A critical vulnerability has been discovered within the widely used Transmission BitTorrent app that will could allow hackers to remotely execute malicious code on BitTorrent users’ computers in addition to take control of them.
The vulnerability has been uncovered by Google’s Project Zero vulnerability reporting team, in addition to one of its researchers Tavis Ormandy has also posted a proof-of-concept attack—just 40 days after the initial report.
Usually, Project Zero team discloses vulnerabilities either after 90 days of reporting them to the affected vendors or until the vendor has released a patch.
However, in This particular case, the Project Zero researchers disclosed the vulnerability 50 days prior to the actual time limit because Transmission developers failed to apply a ready-made patch provided by the researchers over a month ago.
“I’m finding that will frustrating that will the transmission developers are not responding on their private security list, I suggested moving This particular into the open to ensure distributions can apply the patch independently. I suspect they won’t reply, although let’s see,” Ormandy said in a public report published Tuesday.
Proof-of-Concept Exploit Made Publicly Available
The PoC attack published by Ormandy exploits a specific Transmission function that will lets users control the BitTorrent app with their web browser.
Ormandy confirmed his exploit works on Chrome in addition to Firefox on Windows in addition to Linux (Fedora in addition to Ubuntu) in addition to believes that will various other browsers in addition to platforms are also vulnerable to the attack.
Transmission BitTorrent app works on server-client architecture, where users have to install a daemon service on their systems in order to access a web-based interface on their browsers locally.
The daemon installed on the user system then interacts with the server for downloading in addition to uploading files through the browser using JSON RPC requests.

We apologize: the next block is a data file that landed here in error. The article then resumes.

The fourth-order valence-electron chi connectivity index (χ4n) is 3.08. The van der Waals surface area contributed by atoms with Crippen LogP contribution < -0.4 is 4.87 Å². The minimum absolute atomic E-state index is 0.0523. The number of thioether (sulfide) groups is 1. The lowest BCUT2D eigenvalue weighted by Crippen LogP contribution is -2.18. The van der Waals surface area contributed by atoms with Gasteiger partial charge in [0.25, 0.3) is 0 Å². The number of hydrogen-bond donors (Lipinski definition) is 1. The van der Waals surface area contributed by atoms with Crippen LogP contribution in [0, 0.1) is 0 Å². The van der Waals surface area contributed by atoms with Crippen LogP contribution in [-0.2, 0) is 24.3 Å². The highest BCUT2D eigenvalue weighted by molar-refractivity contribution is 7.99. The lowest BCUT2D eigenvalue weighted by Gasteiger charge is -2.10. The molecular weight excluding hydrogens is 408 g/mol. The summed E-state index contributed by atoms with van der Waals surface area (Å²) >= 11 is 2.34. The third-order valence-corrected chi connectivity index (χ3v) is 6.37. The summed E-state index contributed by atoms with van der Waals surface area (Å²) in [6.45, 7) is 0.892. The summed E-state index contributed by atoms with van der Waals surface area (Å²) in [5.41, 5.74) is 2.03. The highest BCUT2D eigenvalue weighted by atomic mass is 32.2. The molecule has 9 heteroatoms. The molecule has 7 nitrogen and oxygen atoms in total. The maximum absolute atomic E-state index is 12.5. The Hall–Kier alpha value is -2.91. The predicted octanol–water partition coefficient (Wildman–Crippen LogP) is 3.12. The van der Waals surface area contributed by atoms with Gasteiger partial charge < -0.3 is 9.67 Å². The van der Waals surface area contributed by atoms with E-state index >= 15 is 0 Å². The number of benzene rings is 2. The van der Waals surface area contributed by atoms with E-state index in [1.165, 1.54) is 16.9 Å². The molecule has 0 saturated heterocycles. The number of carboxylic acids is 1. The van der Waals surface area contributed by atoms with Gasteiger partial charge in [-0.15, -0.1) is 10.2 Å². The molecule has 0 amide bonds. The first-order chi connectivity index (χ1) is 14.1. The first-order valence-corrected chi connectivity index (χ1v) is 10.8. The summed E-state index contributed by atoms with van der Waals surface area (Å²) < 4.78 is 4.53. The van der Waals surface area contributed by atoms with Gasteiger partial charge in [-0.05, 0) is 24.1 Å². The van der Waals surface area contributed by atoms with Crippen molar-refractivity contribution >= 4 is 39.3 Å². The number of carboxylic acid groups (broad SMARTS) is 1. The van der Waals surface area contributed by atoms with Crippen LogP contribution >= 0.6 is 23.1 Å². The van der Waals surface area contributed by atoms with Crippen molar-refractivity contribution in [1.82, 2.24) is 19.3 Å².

Ormandy found that will a hacking technique called the “domain name system rebinding” attack could successfully exploit This particular implementation, allowing any malicious website that will user visits to execute malicious code on user’s computer remotely with the help of installed daemon service.
Here’s How the Attack Works:
The loophole resides within the fact that will services installed on localhost can be manipulated to interact with third-party websites.
“I regularly encounter users who do not accept that will websites can access services on localhost or their intranet,” Ormandy wrote in a separate post, which includes the patch.
“These users understand that will services bound to localhost are only accessible to software running on the local machine in addition to that will their browser is usually running on the local machine—although somehow believe that will accessing a website “transfers” execution somewhere else. that will does not work like that will, although This particular is usually a common source of confusion.”
Attackers can exploit This particular loophole by simply creating a DNS name they’re authorized to communicate with in addition to then generating that will resolve to the vulnerable computer’s localhost name. Here’s how the attack works:
- A user visits malicious site (http://attacker.com), which has an iframe to a subdomain controlled by the attacker.
- The attacker configures their DNS server to respond alternately with 127.0.0.1 in addition to 126.96.36.199 (an address controlled by the attacker) having a very low TTL.
- When the browser resolves to 188.8.131.52, that will serves HTML that will waits for the DNS entry to expire (or force that will to terminate by flooding the cache with lookups), then that will has permission to read in addition to set headers.
Ormandy said the vulnerability (CVE-2018-5702) was the “first of a few remote code execution flaws in various well-liked torrent clients,” though he did not name the various other torrent apps due to the 90-day disclosure timeline.
A fix is usually supposed to be released as soon as possible, a development official with Transmission told ArsTechnica, without specifying an actual date.